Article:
Conflict makes for happy football fan

The dilemma hits me immediately when I turn to the local sports section of Friday's paper. Listed under the schedule for the day's high school football games are Poly at Dunbar, 2: 30 p.m., and Gilman at City, slated for a 3: 45 p.m. start.

What is a high school football fan to do? I dismiss thoughts of a plot by the coaches of these schools to deliberately drive me crazy with such a scheduling conflict and get down to business. Which game do I attend?


Dunbar is a defending state champion and ranked No. 1 in the Baltimore area. The Engineers of Polywreckit Institute are undefeated and have a 25-year history of football excellence.

Also undefeated is City, my alma mater, which in 1965 produced what may have been Baltimore's best football team with some runt kid named Kurt Schmoke at quarterback. Gilman has lost only once -- to those plodders from Polywreckit committed to the three yards and a cloud of dust offense -- and has a rich football tradition of its own.


It is a dilemma I haven't had in years, a delightful one that allows me to revel in the memories of the now defunct Maryland Scholastic Association. I decide on City vs. Gilman. When in doubt, always go with your alma mater. Besides, the City-Gilman game features a public school against private school matchup that made the MSA unique among high school athletic leagues nationwide.

Thoughts of the City-Gilman game take me back to the days when I -- fancying myself another Raymond Berry -- tried out for split end for City's team on this very field. That was in 1966. Greg Wright, a sophomore running back and backup quarterback (to that Schmoke guy) fired me two passes. I caught one, missed one and was dismissed after the first day of tryouts.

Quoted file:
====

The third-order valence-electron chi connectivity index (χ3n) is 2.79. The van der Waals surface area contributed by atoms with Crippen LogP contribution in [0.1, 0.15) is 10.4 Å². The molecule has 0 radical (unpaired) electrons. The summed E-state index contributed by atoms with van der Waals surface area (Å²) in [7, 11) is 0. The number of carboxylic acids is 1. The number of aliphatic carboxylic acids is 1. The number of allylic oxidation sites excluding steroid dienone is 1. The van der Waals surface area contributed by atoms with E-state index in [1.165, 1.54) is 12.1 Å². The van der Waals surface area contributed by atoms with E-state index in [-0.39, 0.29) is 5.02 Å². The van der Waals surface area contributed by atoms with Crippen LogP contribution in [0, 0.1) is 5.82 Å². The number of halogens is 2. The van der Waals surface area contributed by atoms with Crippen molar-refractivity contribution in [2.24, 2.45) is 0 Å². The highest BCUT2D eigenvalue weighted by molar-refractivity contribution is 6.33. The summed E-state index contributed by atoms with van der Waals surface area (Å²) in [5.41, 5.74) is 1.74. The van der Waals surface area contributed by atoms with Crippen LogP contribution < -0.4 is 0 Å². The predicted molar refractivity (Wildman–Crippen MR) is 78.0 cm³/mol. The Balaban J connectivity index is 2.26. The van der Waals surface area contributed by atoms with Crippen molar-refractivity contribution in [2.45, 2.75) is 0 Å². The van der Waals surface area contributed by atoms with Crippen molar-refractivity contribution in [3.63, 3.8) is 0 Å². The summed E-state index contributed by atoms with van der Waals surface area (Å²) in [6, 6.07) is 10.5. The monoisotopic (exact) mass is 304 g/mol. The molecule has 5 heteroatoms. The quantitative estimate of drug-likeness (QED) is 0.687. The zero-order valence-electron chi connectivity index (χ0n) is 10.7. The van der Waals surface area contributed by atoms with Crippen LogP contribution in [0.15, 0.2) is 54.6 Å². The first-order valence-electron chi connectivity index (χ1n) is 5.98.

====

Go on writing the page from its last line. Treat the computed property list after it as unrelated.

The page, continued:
I'm thinking of other MSA memories now. Of that City-Calvert Hall game of 1966, in which two superb teams entered the game undefeated. That game ended in a 20-20 tie, but sparked a City-Calvert Hall rivalry that beget other public vs. private school rivalries that lasted until that gloomy day in 1993 when the MSA voted to disband itself: Poly-Calvert Hall, Poly-Gilman, Poly-Loyola. Do Baltimore's public schools really know what they lost when they voted to join the Maryland Public Secondary Schools Association in 1992?

City public schools turned their backs on some 75 years of tradition, for one, that included fabled teams like the aforementioned City football team of 1965. Edmondson's 1965 team, which won its 27th straight game that year and featured future NFLer Charlie Pittman at running back, can be added to the list.

The move of city public schools to the MPSSAA -- pushed by superintendent Dr. Walter G. Amprey -- has diminished old rivalries while generating no new ones. The City-Poly game, traditionally the finale for both teams on Thanksgiving Day, has now been reduced to an early November fray that might determine which team goes to the state playoffs. It could have become an anticlimactic affair if both schools let it, but 1993's game -- with Poly running back Greg Kyler making a one-handed catch for a touchdown in the final seconds to give the Engineers a come-from-behind win -- is the stuff of legend.

But what of the other rivalries, even those among public schools? In 1995, Dunbar and Lake Clifton had the best basketball teams both schools had had for years. Under the old MSA two, maybe three, sometimes as many as four Dunbar-Lake Clifton games would have been played. Under puddin'-headed MPSSAA scheduling, the teams played not once.

So city schools also lost that fierce competition that was a trademark of the old MSA (that exquisite City-Poly game of 1993 notwithstanding). In 1995 both George Petrides and Augie Waibel, football coaches at City and Poly, respectively, complained that the MPSSAA schedule was not as challenging as the ones they had in the MSA.

They may have been understating the matter. I'll give you an example -- using the sport of basketball -- of how tough a typical MSA schedule could be. In 1981, Calvert Hall defeated Dunbar in a triple-overtime game that some say is the best played in Baltimore. That game wasn't even the second-best played. Take it from a guy who saw some humdingers that basketball season.


The best game that year -- and the best high school basketball game I've ever seen for my money -- was Lake Clifton's double-overtime win over Dunbar in the MSA A conference final. The Dunbar-Walbrook, Lake Clifton-Walbrook and an earlier Dunbar-Lake Clifton game in the public schools tournament were also superior to the Calvert Hall-Dunbar thriller.

City and Gilman are playing today because wiser heads have prevailed, and coaches for the former MSA schools are now trying to schedule games against each other when they can. And producing oh-so-welcome dilemmas about which game to attend.

Pub Date: 10/06/96